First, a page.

Vertical gaze palsy due to medication error
Published in the journal Epilepsy & Behavior Case Reports, the authors present a case of a teenage boy with recent onset of seizures, who was erroneously treated with a large dose of an antiseizure medication as a result of drug mix-up.

The ensuing drug toxicity caused vertical gaze palsy, an unusual manifestation related to overdose of the agent. Timely recognition of the error and discontinuation of the drug resulted in complete recovery to baseline.

A 16-year-old boy with Duchenne Muscular Dystrophy and bipolar disorder was admitted for BiPAP initiation trial. About 2 months prior to admission, he had a new-onset unprovoked seizure described as right head and eye version with loss of consciousness.

Computerized tomography (CT) of the head was normal and EEG was devoid of epileptiform abnormalities, hence an antiseizure drug (ASD) was not initiated. The day before admission, he had a second unprovoked seizure with similar semiology and was prescribed an ASD by his neurologist.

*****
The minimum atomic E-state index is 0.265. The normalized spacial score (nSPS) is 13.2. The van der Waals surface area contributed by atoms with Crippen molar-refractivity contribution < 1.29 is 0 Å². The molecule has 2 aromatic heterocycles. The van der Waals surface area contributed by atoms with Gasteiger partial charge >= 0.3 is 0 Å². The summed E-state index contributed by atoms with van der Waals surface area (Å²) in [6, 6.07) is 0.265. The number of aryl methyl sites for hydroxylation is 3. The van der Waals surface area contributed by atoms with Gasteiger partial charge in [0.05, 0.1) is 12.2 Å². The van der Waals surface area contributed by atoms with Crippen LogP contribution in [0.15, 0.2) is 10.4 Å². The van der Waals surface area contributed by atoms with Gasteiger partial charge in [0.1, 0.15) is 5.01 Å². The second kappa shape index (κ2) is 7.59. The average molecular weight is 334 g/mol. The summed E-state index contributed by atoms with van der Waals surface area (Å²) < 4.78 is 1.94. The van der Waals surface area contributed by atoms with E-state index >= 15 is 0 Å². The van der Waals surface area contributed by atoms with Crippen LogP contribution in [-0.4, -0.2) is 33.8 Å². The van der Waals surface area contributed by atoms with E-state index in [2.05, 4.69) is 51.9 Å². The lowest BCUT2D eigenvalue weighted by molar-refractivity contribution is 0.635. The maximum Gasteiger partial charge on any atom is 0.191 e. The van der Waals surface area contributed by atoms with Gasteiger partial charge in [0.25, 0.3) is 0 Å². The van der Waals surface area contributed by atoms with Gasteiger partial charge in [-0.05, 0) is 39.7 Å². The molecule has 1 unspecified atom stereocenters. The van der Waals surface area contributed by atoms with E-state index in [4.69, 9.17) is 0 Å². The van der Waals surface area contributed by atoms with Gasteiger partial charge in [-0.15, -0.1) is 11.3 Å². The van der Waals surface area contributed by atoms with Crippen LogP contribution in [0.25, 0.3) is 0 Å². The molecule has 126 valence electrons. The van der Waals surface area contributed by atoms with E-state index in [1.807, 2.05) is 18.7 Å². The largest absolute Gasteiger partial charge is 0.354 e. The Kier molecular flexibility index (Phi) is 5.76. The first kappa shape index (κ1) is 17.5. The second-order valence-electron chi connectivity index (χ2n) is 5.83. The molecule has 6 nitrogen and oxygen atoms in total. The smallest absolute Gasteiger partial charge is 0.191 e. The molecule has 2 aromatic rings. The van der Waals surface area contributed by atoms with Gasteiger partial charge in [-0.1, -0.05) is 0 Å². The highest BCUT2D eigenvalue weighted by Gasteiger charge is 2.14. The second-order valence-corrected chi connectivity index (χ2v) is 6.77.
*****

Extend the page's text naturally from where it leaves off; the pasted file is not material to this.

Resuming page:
While in the hospital, he was continued on all of his daily medications as reported by the family: Seroquel® (Quetiapine) 50 mg daily, Paxil®(Paroxetine) 20 mg daily and Lamictal® (Lamotrigine) 300 mg twice daily. On the 3rd day of hospitalization, he became progressively lethargic, sleeping for the majority of the day. A day later, he developed dysarthria and was noted to have abnormal eye movements, after which neurology was consulted.

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